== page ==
"Dude, you're the best pinch-hitter ever."

La Stella laughed it off and resumed watching The Masters. 

"Best Pinch-Hitter Ever" may not rival "Greatest Leadoff Hitter of All-Time" in terms of importance to a Cubs team with World Series expectations, but La Stella's role has always been under the radar.

The 29-year-old utility man has only tallied 353 at-bats over his four seasons in a Cubs uniform, but he's been a mercenary of sorts for manager Joe Maddon, who can deploy La Stella at the most opportune times in a game.

He appeared in all but one of the Cubs' first 10 contests in 2018, though had just one start. Still, he's gone 3-for-8 in a pinch-hitting capacity, smacking two doubles with a pair of RBI. 

Those numbers would be even higher if not for a Milwaukee official scorer who ruled La Stella's hard-hit grounder an error Sunday, though La Stella's aforementioned teammate clearly disagreed.

Last year, La Stella posted a ridiculous .290/.488/.419 slash line (.908 OPS) as a pinch-hitter, going 9-for-31 with four doubles, seven RBI and 10 walks against only five strikeouts.

"He knows what he's doing," Maddon said. "He knows how to do it. He doesn't try to force anything. He's not trying to appease me or anybody else with his preparation. He just prepares, which I love.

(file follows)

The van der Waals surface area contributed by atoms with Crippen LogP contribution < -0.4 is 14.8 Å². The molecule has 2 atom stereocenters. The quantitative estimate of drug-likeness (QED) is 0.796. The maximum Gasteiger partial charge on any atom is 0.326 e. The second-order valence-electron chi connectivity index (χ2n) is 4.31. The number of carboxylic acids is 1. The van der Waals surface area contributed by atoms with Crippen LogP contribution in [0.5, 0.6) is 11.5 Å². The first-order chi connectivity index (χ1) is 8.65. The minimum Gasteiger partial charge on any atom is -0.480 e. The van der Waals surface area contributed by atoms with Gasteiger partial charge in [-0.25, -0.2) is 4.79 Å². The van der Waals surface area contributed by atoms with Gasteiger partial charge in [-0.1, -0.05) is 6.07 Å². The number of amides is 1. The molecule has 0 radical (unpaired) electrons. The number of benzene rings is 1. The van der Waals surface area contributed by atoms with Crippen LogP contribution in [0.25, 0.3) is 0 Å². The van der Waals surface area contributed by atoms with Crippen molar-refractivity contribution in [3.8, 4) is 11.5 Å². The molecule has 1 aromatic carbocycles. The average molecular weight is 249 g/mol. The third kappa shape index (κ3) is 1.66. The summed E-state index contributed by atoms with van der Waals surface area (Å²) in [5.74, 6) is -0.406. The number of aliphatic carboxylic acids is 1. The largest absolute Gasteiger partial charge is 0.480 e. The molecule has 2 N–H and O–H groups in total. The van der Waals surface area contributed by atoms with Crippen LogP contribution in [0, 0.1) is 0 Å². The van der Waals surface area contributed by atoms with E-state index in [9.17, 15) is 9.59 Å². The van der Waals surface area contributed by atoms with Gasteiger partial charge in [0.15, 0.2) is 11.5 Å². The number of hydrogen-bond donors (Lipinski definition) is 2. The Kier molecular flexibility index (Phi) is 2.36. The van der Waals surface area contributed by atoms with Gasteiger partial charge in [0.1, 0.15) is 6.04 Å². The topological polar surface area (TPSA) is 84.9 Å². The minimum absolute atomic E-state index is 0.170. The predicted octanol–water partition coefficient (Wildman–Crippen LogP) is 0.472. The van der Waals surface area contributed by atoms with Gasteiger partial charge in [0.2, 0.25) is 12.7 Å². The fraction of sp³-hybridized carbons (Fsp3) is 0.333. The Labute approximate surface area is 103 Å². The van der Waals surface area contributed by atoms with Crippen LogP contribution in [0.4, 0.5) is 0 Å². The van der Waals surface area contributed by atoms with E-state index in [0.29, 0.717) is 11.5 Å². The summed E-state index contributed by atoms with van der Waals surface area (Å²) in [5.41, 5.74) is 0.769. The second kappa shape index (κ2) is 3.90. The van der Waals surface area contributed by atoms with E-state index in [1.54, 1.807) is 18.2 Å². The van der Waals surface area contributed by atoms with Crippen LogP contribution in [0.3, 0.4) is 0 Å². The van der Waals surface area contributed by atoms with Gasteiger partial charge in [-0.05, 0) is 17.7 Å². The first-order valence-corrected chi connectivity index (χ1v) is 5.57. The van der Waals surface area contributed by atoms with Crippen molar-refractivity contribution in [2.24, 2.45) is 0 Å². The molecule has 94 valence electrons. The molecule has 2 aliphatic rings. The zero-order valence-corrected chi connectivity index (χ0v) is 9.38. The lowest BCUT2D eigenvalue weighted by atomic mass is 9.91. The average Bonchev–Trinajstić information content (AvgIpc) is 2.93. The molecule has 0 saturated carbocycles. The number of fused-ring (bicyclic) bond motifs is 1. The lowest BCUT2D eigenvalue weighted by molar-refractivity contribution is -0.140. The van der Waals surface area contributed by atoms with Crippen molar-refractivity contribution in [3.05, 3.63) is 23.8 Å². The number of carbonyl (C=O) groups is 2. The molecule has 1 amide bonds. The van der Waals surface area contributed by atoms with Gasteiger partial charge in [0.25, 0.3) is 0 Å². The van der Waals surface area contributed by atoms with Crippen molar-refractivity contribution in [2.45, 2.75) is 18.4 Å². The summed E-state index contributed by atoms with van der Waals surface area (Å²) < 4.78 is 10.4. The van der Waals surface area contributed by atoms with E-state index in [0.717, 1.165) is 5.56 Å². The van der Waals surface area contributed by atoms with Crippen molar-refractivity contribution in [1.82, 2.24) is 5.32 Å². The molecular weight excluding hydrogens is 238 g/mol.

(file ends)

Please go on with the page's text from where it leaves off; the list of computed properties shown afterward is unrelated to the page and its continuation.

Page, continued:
"He's a different cat. He's a very valuable commodity in today's game, in the National League, especially because of his pinch-hitting abilities. I anticipate and believe he will remain this way for several years to come."

Once upon a time, Maddon said La Stella may be the best pure hitter on the Cubs roster, using that as rationale for why the infielder was hitting fifth in the 2015 wild-card playoff in Pittsburgh.

Then there's the uber-popular "3 a.m." nickname that's taken on a life of its own after a comment Maddon made in spring training a few years ago, saying La Stella could wake up at 3 a.m. and hit line drives all over the field.

And there was the hilarious prank war between La Stella and Theo Epstein/Jed Hoyer in spring training, showing there were absolutely no hard feelings after the August 2016 incident where La Stella left the organization and nearly quit baseball.

While the rest of baseball is focused on launch angles and strikeouts are coming in record numbers, La Stella has stayed true to who he is as a hitter, sticking with a throwback style that makes him something of a unicorn in today's game.

He struck out only 18 times in 73 games last year, ranking as the 17th-toughest hitter to strike out in the game.

Among players with at least 150 plate appearances in 2017, La Stella was one of just seven MLB hitters who had more walks than strikeouts, joining the ranks of NL MVP candidates Anthony Rizzo, Joey Votto and Anthony Rendon, among others.

"He has such an old-school swing," Maddon said. "He's tension-free, he's flat through the zone, he doesn't try to lift anything, he's got a good eye, he'll work a count.

"He's unique in a lot of ways, meaning that he's not into the launch angles, not trying to power the ball. He's into using the whole field. He's got a really great base and he doesn't overthink it, that's for sure.

"He doesn't swing too often. He's not out there taking extra BP. He doesn't overanalyze himself. For me, a lot of old school tenants about the way he hits and I think we all appreciate that."

Justin Wilson's bounceback can be a gamechanger for Cubs bullpen